Here’s what you need to realize. Noah’s first concern when exiting the ark is Godward. He wants to worship God!
Planting a vineyard could wait. Building a house could wait. Exploring the new world could wait.
But he longed to worship God and express his gratitude for his salvation. For he knew they only reason he and his family and those animals weren’t all drowned was God’s grace.
He has a deeply grateful heart- and he shows that in his sacrificial gift to the Lord.
Friends, do you have such a heart- truly grateful for His mercy in your life?
You, gratitude of the heart will show in our joyful, eager sacrifice to the Lord. No, we don’t offer animal offerings to the Lord.
But Hebrews 13:15 tells us “Through Him (Christ) then, let us continually offer up a sacrifice of praise to God, that is, the fruit of lips that give thanks to His name. “
And God calls us, based on His mercies, “to present [our] bodies a living and holy sacrifice, acceptable to God, which is [our] spiritual service of worship.” Romans 12:1
There another way God calls us to show a sacrifice of worship to Him- that’s in our weekly giving to Him. In fact, we call that an offering because it’s what we offer to Him in thanks for all He has done for us in Christ.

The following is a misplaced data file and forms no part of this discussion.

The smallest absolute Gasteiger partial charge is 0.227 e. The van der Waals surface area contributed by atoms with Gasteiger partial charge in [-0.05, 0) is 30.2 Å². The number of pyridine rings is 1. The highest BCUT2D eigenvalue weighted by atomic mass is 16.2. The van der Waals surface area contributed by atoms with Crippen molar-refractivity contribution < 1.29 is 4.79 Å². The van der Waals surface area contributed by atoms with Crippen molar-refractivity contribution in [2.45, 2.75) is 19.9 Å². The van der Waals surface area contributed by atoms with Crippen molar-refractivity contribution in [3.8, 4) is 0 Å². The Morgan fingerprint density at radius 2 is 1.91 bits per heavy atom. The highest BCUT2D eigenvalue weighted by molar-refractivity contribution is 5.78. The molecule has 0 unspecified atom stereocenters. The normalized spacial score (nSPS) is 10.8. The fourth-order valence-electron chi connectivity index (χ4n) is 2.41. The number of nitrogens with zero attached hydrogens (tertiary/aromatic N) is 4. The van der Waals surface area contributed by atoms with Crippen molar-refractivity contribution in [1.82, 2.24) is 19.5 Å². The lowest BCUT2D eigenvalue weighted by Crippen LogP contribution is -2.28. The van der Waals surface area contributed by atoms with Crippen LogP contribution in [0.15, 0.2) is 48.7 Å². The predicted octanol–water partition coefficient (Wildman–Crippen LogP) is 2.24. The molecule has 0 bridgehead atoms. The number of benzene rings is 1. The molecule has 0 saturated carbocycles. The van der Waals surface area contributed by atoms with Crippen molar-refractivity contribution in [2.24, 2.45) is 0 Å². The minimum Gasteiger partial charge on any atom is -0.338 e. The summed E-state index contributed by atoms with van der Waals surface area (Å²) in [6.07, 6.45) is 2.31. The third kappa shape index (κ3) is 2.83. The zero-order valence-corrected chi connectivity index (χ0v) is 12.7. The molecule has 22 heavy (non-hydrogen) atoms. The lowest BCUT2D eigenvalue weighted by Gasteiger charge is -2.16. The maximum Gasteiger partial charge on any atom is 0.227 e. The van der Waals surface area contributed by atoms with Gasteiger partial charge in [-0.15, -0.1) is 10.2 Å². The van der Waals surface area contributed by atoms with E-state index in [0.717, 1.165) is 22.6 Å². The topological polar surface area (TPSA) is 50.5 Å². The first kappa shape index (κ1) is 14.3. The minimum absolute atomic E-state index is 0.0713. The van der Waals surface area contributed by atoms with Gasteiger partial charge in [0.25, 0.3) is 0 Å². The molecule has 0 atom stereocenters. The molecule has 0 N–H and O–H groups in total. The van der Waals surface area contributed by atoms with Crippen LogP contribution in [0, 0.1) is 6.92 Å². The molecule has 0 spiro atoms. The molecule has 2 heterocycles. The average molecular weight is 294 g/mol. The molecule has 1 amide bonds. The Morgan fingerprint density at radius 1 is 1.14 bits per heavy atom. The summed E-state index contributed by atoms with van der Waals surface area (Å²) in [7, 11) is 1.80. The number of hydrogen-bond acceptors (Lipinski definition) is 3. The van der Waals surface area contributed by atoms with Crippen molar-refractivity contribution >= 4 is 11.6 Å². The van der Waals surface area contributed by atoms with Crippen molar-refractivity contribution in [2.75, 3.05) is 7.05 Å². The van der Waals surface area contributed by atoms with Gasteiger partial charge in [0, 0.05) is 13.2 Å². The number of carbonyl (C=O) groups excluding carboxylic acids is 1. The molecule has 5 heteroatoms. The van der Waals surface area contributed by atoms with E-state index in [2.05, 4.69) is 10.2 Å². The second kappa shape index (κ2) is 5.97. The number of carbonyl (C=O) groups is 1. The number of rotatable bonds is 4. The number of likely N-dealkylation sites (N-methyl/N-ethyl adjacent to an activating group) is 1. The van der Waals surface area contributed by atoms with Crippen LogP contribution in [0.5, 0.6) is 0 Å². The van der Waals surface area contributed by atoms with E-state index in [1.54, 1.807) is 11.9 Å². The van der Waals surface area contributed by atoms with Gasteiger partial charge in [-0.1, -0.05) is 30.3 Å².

Here at Hope, we don’t badger people to give. We remind you, God’s doesn’t need anything from you. But the joy of a grateful heart to God is to give eagerly, consistently and sacrificially.
And it’s all with a heart of deep thanks to God.
That’s the encouragement Paul gives in II Corinthians 9:12 “For the ministry of this service is not only fully supplying the needs of the saints, but is also overflowing through many thanksgivings to God.”
Be assured, God notices and blesses all bountiful giving from a grateful heart. Would you notice His response to Noah’s offering?
Verse 21: “The LORD smelled the soothing aroma; and the LORD said to Himself, “I will never again curse the ground on account of man, for the intent of man’s heart is evil from his youth; and I will never again destroy every living thing, as I have done.”
Amazing. God here speaks to Himself. And He’s saying, “I am so pleased by your offering Noah, that I will never flood the world again.”